Your First Dance Performance
If you're a typical ballet student, then you've been appearing in your school concerts since you were a tot - but there comes a point where the audience isn't thinking "isn't she cute?"any more, and you really have to start delivering the goods as a dancer.
Whether that's as a twelve year old or as an adult, that first "real" performance is a scary prospect. Don't worry if your legs are like jelly - if you weren't scared, there'd be something wrong! In fact, nerves can be good: they trigger adrenalin, which heightens your awareness and gives you more stamina.
But of course, nerves can also make your mind go blank, and make you trip over your own feet, unless you're thoroughly prepared. So let's go back a few weeks and examine what you need to do to ensure a smooth and successful performance.
Practice Like a Professional
Professional dancers have two, and only two, ways of dancing a routine. They are either "marking" or they're dancing. Nothing in between! When you're in class, you must dance your routine exactly as you intend to do it at the performance. If you get into the habit of practising at half throttle, you won't be able to step on the gas in performance. Lift your head and smile at the audience (even if the audience right now is the mirror). If you can't remember to smile while you practice, you'll forget on stage.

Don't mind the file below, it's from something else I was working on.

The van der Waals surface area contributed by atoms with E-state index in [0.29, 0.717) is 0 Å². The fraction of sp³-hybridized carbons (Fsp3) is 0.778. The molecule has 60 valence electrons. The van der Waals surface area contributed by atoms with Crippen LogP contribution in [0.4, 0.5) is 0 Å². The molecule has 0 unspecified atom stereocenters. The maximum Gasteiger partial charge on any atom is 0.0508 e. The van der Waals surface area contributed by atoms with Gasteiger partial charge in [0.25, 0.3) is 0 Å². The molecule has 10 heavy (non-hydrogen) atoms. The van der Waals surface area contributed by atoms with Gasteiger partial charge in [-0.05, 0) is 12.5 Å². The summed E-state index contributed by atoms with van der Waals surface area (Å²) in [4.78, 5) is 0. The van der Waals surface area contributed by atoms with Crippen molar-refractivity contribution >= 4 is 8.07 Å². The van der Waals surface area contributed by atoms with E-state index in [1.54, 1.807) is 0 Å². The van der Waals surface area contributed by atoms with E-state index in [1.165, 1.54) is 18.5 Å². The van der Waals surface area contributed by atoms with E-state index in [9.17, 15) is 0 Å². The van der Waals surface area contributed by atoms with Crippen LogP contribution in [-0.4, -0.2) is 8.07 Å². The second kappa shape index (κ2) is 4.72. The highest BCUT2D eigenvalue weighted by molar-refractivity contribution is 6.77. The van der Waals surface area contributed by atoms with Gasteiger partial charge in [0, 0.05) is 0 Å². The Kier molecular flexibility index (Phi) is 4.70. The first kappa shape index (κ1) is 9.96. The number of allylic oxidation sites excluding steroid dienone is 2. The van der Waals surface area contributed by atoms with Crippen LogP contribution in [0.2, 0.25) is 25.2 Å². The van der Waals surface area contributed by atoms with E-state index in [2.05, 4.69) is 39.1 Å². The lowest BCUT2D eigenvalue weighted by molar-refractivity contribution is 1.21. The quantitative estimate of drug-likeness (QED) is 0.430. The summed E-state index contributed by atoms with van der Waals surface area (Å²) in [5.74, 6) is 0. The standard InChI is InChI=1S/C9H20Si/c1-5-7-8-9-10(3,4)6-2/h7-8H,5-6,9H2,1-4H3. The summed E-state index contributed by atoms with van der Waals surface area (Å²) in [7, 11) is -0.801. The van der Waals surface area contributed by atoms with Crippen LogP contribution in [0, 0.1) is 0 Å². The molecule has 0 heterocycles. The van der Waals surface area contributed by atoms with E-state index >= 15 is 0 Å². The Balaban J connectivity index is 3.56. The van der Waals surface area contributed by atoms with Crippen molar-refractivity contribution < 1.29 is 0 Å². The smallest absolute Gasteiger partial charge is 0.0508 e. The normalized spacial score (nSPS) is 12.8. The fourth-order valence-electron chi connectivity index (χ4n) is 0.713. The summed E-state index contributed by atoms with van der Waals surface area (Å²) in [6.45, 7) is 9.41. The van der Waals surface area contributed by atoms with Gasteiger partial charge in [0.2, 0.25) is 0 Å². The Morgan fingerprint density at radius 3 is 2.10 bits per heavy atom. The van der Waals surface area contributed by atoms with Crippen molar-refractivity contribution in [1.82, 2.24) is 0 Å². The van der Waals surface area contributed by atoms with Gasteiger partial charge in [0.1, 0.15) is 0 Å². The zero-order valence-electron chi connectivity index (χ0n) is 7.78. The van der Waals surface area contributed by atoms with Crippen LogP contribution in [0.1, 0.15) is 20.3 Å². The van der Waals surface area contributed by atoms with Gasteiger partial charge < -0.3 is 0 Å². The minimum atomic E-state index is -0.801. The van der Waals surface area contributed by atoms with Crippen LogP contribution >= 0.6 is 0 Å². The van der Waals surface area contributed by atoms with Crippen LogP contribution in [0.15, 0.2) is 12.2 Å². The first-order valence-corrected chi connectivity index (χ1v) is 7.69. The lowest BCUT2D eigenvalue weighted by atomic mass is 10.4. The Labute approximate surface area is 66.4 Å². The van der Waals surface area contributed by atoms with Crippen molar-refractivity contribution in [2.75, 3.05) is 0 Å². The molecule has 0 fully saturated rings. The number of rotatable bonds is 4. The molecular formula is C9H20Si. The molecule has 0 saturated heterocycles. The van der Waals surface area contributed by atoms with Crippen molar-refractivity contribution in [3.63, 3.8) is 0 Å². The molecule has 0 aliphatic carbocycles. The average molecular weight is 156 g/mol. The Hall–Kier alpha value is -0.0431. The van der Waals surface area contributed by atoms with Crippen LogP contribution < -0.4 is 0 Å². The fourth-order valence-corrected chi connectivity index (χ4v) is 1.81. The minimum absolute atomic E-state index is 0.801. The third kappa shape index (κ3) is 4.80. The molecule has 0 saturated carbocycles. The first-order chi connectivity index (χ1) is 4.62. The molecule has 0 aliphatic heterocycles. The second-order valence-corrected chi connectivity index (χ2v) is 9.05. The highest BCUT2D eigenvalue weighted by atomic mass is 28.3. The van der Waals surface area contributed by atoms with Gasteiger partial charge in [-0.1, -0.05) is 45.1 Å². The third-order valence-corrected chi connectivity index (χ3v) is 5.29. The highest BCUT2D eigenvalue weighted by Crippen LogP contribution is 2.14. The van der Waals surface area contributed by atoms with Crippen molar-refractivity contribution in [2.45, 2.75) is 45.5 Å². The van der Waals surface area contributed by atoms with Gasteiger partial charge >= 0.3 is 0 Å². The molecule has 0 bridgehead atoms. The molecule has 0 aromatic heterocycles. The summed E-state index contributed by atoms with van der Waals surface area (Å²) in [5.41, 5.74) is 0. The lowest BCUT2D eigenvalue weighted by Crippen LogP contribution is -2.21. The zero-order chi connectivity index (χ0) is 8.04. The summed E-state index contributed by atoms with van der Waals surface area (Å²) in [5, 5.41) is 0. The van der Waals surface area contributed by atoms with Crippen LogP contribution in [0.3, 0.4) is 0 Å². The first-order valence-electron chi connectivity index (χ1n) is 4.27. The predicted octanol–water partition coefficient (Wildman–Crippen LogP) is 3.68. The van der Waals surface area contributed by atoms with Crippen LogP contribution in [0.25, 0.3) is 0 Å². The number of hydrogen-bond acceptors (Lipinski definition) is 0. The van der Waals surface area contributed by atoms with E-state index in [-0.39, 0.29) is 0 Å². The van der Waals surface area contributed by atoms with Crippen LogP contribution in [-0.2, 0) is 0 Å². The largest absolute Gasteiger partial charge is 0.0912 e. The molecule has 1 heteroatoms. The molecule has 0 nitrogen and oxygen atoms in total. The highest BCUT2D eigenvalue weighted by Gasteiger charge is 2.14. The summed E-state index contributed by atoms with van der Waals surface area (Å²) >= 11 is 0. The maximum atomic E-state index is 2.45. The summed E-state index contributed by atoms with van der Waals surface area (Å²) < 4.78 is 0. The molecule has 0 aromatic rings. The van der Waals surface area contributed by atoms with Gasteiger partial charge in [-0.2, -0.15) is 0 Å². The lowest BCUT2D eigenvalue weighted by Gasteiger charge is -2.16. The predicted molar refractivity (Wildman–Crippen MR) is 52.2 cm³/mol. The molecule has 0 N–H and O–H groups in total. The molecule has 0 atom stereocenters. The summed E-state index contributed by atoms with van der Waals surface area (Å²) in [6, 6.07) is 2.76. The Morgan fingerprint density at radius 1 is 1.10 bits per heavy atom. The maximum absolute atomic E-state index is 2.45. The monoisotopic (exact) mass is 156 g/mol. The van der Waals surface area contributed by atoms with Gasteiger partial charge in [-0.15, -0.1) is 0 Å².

The thing is, once you step on that stage, any little thing you change will throw you off. You may think you don't have to paste on a smile or give it your all till the Big Night - but even lifting your head from its usual position can throw you off balance, and reminding yourself to smile will distract you from steps you thought you knew by heart. Practicing for a performance means practicing correctly in every single detail. Once you've got the detail down pat, start practising without the mirror. It's surprising how much you rely on it to remember the steps - you don't want to discover you can't dance without it when you're in front of an audience.
If you're dancing in a group, it's absolutely critical that you attend all rehearsals. A group of dancers looks awful if everyone is doing their own thing, dotted haphazardly around the stage. You can't practice keeping in sync and holding your formation if there are people missing all the time!
A common rule is that if you miss the dress rehearsal, or attend without your full costume, you won't be allowed to perform. So mark the dress rehearsal date in your calendar now!
The Final Week
OK, your first performance is looming - time for some final preparations.
If you haven't got used to dancing without a mirror already, get used to it now! Dance the routine facing in different directions and in different places, so a strange venue won't throw you (you may not have more than a quick run-through at the theatre).
Rehearse in full costume more than once, so you discover if anything is going to break, fall off, tangle or restrict your movement. That includes your hair - and remember, freshly washed hair doesn't hold pins well, so make sure you use enough to stand up to movement (unlike the girl in this clip!). I've lost count of how many hair combs I stood on when I was dancing in my flamenco troupe for that very reason.